Judgment against fund directors overturned

The Court of Appeal has overturned a Grand Court judgment against the two directors of the Weavering Macro Fixed Income fund, which collapsed in March 2009 as a result of fraud committed by the hedge fund manager, Magnus Peterson.

The previous judgment held the directors, Stefan Peterson and Hans Ekstrom, the brother and stepfather of the fund manager, respectively, personally liable for $111 million worth of losses to the fund because they should have identified the fraud earlier had they not neglected their professional duties by signing the minutes of board meetings that never happened and by not reading reports provided to them by the manager.

Under the fund’s articles of association, the directors were protected from personal liability unless they acted “with willful neglect or default” when carrying out their duties.

In order to establish “willful neglect or default” for the purposes of defeating the protection provision, it is necessary to prove “that the director made a deliberate and conscious decision to act or to fail to act in knowing breach of his duty: negligence, however gross, is not enough,” Appeals Court judge Justice John Chadwick wrote.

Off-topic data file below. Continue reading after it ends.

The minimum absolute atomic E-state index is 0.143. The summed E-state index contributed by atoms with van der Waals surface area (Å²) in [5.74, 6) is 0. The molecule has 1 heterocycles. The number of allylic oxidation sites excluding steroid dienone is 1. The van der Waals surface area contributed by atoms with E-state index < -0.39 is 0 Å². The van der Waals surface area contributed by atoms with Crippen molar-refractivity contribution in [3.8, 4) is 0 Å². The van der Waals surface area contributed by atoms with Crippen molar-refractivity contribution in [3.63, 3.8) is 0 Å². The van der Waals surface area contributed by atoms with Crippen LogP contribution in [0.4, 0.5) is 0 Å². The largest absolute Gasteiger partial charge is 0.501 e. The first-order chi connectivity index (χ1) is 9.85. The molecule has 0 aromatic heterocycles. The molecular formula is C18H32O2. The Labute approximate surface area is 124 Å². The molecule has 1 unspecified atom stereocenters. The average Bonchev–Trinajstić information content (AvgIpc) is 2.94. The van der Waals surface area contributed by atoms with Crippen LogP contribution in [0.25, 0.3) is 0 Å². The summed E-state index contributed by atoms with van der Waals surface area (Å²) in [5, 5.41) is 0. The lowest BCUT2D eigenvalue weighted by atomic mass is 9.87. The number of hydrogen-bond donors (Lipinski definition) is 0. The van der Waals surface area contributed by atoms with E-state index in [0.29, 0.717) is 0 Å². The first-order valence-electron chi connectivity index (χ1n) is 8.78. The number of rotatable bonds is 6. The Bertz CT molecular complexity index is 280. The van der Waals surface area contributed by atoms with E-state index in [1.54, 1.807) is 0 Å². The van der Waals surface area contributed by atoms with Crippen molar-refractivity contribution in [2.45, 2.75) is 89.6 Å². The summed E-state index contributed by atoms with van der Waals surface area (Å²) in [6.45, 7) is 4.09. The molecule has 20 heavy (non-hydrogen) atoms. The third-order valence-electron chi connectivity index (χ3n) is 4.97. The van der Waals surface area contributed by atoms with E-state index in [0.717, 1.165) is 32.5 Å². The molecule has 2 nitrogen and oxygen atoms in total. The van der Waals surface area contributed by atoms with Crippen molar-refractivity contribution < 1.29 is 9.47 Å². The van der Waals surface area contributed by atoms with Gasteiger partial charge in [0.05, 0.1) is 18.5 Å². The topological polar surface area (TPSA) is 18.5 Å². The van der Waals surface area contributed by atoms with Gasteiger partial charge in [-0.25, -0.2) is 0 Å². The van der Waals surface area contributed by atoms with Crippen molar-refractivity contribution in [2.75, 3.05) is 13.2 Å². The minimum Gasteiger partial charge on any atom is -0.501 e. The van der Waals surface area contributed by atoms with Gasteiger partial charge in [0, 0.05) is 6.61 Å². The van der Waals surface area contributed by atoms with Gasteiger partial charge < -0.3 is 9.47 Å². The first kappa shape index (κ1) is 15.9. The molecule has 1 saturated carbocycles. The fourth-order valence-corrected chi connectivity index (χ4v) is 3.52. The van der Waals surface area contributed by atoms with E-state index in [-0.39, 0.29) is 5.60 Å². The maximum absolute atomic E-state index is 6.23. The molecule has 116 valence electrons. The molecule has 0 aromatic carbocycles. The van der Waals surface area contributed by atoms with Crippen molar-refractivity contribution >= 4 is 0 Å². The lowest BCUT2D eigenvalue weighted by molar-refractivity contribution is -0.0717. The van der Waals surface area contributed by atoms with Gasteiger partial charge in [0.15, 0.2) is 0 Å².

The judge had never given any reasons for disproving the evidence provided by the directors that they believed they were complying with their duties.

“In my judgment the directors are right to contend that it was not open to the judge to draw the inference that they had each consciously chosen, generally, not to perform their duties to the Company,” Justice Chadwick wrote.

Parts of the case hinged on the directors taking only a cursory glance at a quarterly report which would have revealed that the fund manager had used interest rate swaps, which violated the fund’s investment guidelines, with a company he controlled to inflate the value of the fund.

During the six years the fund operated, Mr. Peterson used fictitious interest rate swap trades to cover up losses, inflate the fund’s investment performance and mislead its investors.

The appeals court ruling said the judge was wrong to conclude that the directors had made a conscious decision not to read a report with sufficient care and that this was the result of willful neglect or default.

Magnus Peterson, 51, the former manager of the failed hedge fund, was sentenced in January to 13 years in prison for the collapse of the fund, which cost investors $536 million.

He was found guilty of eight counts of fraud, forgery, false accounting and fraudulent trading. He was acquitted on seven other charges after a 12-week trial.

At the time, the now-overturned decision and the size of the fine were considered “a wake-up call” for director services providers. Calls for more regulation of fund directors resulted last year in the Directors Registration and Licensing Law.

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